MARCH 30, 1939
SEATTLE, Wednesday—Yesterday, with one of Anna's friends, we lunched out on a green lawn overlooking the lake with the mountains in the distance. This little taste of outdoor life is a real joy to me and I must say that, to live in the city and be able to have some of the joys of the country so close at hand, has many advantages.
Another great pleasure is that, as a rule, I find Anna's friends most congenial. With one's family and friends, one sometimes has to like "their friends," because they are "their friends." But, when you can like them for themselves, it adds to the joys of even casual acquaintanceships.
We basked in the sun until 3:30 and then came home to do a little real work on the ever-accumulating mail. Just as I was dictating the column yesterday, there was a strange whizzing sound and the typewriter ceased to work. Miss Thompson looked at me and said: "The spring has gone," and then with a funny little smile, she added: "It is a most considerate typewriter, after six years, to have waited until we were here where we can borrow another one until this is mended. It might so easily have gone back on us on a train or somewhere where we would have been without one." So, if inanimate objects are deserving of gratitude, I think we both feel very grateful to our little portable.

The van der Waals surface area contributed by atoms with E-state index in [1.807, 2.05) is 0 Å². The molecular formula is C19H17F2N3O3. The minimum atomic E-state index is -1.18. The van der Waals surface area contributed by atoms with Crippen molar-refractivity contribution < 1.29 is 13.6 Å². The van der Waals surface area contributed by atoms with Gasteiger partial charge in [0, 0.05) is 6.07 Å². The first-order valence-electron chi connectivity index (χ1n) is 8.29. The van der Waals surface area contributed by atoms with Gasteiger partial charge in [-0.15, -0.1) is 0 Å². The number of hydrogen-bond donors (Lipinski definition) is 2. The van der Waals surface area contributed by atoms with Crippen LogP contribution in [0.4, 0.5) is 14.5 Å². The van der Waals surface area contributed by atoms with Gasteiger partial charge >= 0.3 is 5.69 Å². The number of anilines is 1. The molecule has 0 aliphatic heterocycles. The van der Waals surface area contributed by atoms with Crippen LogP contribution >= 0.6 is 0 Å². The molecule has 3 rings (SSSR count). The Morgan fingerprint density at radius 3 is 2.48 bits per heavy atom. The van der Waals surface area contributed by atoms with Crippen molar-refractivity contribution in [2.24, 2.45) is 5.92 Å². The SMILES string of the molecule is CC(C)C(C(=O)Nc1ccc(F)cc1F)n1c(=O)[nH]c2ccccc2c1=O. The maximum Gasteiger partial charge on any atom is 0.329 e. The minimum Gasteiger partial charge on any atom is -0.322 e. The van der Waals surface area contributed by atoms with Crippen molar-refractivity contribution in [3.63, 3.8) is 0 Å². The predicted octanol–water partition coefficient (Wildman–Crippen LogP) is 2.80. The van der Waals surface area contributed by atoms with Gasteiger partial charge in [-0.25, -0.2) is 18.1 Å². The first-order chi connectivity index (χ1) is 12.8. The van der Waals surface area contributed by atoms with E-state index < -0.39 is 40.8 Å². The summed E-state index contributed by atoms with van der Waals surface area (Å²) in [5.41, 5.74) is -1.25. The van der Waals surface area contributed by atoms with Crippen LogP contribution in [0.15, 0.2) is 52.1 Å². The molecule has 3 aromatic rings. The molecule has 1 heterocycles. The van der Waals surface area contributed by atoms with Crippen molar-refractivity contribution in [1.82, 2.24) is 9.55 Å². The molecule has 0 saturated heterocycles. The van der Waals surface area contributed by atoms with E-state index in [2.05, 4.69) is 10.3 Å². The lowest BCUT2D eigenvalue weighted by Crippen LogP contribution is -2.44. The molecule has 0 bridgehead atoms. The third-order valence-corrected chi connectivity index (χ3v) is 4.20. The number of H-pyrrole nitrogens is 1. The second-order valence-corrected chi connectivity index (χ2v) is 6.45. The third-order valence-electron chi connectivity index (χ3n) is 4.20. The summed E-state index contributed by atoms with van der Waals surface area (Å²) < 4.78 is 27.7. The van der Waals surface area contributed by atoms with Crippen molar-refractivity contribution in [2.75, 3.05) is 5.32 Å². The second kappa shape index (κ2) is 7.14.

The chef at the Hotel Olympia has sent me one of the most beautiful cakes I have ever seen. The profusion of flowers here must have inspired him, for I have rarely seen such beautiful roses made of sugar, decorating any confection.
Now to turn to more serious things for a minute. I have three letters in my mail, all of them drawing attention to "causes" which are important in different parts of the country. Two of them come from New York City. One of them is a plea for the Greater New York Fund, which comprises New York City's private health and welfare agencies and is their effort to finance themselves. This seems to me most important, for these agencies do much that city, state and federal agencies can never do. I feel, in saying a word about this fund, I am at the same time making a plea for all such funds throughout the nation. Hard as it may be for many people to give at the present time, where we possibly can spare anything we will gain great satisfaction by supporting these private agencies.
Then, for the first time, my attention has been drawn to the work of the New York Adult Education Council, which is becoming a center to which all people who desire to know where they can obtain training in subjects which interest them, can come for advice. At the same time, they are accumulating a vast store of knowledge on occupations and available opportunities for education. This bringing together of opportunities and of people who are searching for them, is certainly a great service in any community. The New York Adult Education Council, with offices at 254 Fourth Ave., New York City, should prove an interesting place for all of us to visit, even if we are not searching for new opportunities ourselves.
I shall have to tell you about my third letter tomorrow.